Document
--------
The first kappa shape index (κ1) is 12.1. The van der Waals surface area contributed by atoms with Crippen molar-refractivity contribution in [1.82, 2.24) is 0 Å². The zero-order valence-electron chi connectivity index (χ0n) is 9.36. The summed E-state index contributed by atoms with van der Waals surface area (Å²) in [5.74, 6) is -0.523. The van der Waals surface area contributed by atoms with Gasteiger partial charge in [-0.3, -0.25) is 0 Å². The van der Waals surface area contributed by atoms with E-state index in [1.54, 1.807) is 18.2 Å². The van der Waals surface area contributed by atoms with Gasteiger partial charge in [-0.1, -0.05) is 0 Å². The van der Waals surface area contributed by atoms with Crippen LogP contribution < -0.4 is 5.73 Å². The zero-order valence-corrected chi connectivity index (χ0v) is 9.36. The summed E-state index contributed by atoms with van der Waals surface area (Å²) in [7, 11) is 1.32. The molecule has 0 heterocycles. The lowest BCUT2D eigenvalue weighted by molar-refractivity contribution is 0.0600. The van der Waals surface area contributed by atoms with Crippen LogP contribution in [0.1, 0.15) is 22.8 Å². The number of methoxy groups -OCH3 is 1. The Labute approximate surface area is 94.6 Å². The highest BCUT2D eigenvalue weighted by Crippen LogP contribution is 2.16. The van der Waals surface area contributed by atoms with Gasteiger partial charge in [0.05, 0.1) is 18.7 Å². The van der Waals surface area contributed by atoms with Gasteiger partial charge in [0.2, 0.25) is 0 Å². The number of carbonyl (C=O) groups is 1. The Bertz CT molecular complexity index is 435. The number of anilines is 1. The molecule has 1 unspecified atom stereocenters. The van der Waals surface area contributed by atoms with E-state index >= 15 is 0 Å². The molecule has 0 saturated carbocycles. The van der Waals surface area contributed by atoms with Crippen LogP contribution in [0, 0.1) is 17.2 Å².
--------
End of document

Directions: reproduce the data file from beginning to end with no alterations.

The first kappa shape index (κ1) is 12.1. The van der Waals surface area contributed by atoms with Crippen molar-refractivity contribution in [1.82, 2.24) is 0 Å². The zero-order valence-electron chi connectivity index (χ0n) is 9.36. The summed E-state index contributed by atoms with van der Waals surface area (Å²) in [5.74, 6) is -0.523. The van der Waals surface area contributed by atoms with Gasteiger partial charge in [-0.3, -0.25) is 0 Å². The van der Waals surface area contributed by atoms with E-state index in [1.54, 1.807) is 18.2 Å². The van der Waals surface area contributed by atoms with Gasteiger partial charge in [-0.1, -0.05) is 0 Å². The van der Waals surface area contributed by atoms with Crippen LogP contribution < -0.4 is 5.73 Å². The zero-order valence-corrected chi connectivity index (χ0v) is 9.36. The summed E-state index contributed by atoms with van der Waals surface area (Å²) in [7, 11) is 1.32. The molecule has 0 heterocycles. The lowest BCUT2D eigenvalue weighted by molar-refractivity contribution is 0.0600. The van der Waals surface area contributed by atoms with Crippen LogP contribution in [0.1, 0.15) is 22.8 Å². The number of methoxy groups -OCH3 is 1. The Labute approximate surface area is 94.6 Å². The highest BCUT2D eigenvalue weighted by Crippen LogP contribution is 2.16. The van der Waals surface area contributed by atoms with Gasteiger partial charge in [0.05, 0.1) is 18.7 Å². The van der Waals surface area contributed by atoms with Gasteiger partial charge in [0.2, 0.25) is 0 Å². The number of carbonyl (C=O) groups is 1. The Bertz CT molecular complexity index is 435. The number of anilines is 1. The molecule has 1 unspecified atom stereocenters. The van der Waals surface area contributed by atoms with E-state index >= 15 is 0 Å². The molecule has 0 saturated carbocycles. The van der Waals surface area contributed by atoms with Crippen LogP contribution in [0, 0.1) is 17.2 Å².